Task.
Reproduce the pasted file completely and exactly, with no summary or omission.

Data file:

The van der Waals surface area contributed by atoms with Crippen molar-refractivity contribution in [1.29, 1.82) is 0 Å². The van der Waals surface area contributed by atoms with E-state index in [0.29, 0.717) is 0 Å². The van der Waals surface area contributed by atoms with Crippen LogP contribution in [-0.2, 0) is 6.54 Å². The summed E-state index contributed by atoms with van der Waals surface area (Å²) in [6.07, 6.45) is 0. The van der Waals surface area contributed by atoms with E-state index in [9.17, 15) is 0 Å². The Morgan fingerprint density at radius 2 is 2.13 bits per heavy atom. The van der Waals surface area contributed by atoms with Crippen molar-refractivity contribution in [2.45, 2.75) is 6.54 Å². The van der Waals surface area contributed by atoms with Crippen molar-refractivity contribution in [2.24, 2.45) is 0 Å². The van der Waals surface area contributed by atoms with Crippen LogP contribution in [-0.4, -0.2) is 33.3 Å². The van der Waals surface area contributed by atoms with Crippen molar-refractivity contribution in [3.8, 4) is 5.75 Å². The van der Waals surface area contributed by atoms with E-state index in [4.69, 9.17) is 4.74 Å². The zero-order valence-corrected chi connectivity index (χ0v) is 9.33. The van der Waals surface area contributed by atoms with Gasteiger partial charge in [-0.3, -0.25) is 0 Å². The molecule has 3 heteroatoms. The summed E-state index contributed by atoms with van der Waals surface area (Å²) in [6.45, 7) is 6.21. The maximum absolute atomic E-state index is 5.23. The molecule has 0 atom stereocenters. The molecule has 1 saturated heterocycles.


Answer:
The van der Waals surface area contributed by atoms with Crippen molar-refractivity contribution in [1.29, 1.82) is 0 Å². The van der Waals surface area contributed by atoms with E-state index in [0.29, 0.717) is 0 Å². The van der Waals surface area contributed by atoms with Crippen LogP contribution in [-0.2, 0) is 6.54 Å². The summed E-state index contributed by atoms with van der Waals surface area (Å²) in [6.07, 6.45) is 0. The van der Waals surface area contributed by atoms with E-state index in [9.17, 15) is 0 Å². The Morgan fingerprint density at radius 2 is 2.13 bits per heavy atom. The van der Waals surface area contributed by atoms with Crippen molar-refractivity contribution in [2.45, 2.75) is 6.54 Å². The van der Waals surface area contributed by atoms with Crippen molar-refractivity contribution in [2.24, 2.45) is 0 Å². The van der Waals surface area contributed by atoms with Crippen LogP contribution in [-0.4, -0.2) is 33.3 Å². The van der Waals surface area contributed by atoms with Crippen molar-refractivity contribution in [3.8, 4) is 5.75 Å². The van der Waals surface area contributed by atoms with E-state index in [4.69, 9.17) is 4.74 Å². The zero-order valence-corrected chi connectivity index (χ0v) is 9.33. The van der Waals surface area contributed by atoms with Gasteiger partial charge in [-0.3, -0.25) is 0 Å². The molecule has 3 heteroatoms. The summed E-state index contributed by atoms with van der Waals surface area (Å²) in [6.45, 7) is 6.21. The maximum absolute atomic E-state index is 5.23. The molecule has 0 atom stereocenters. The molecule has 1 saturated heterocycles.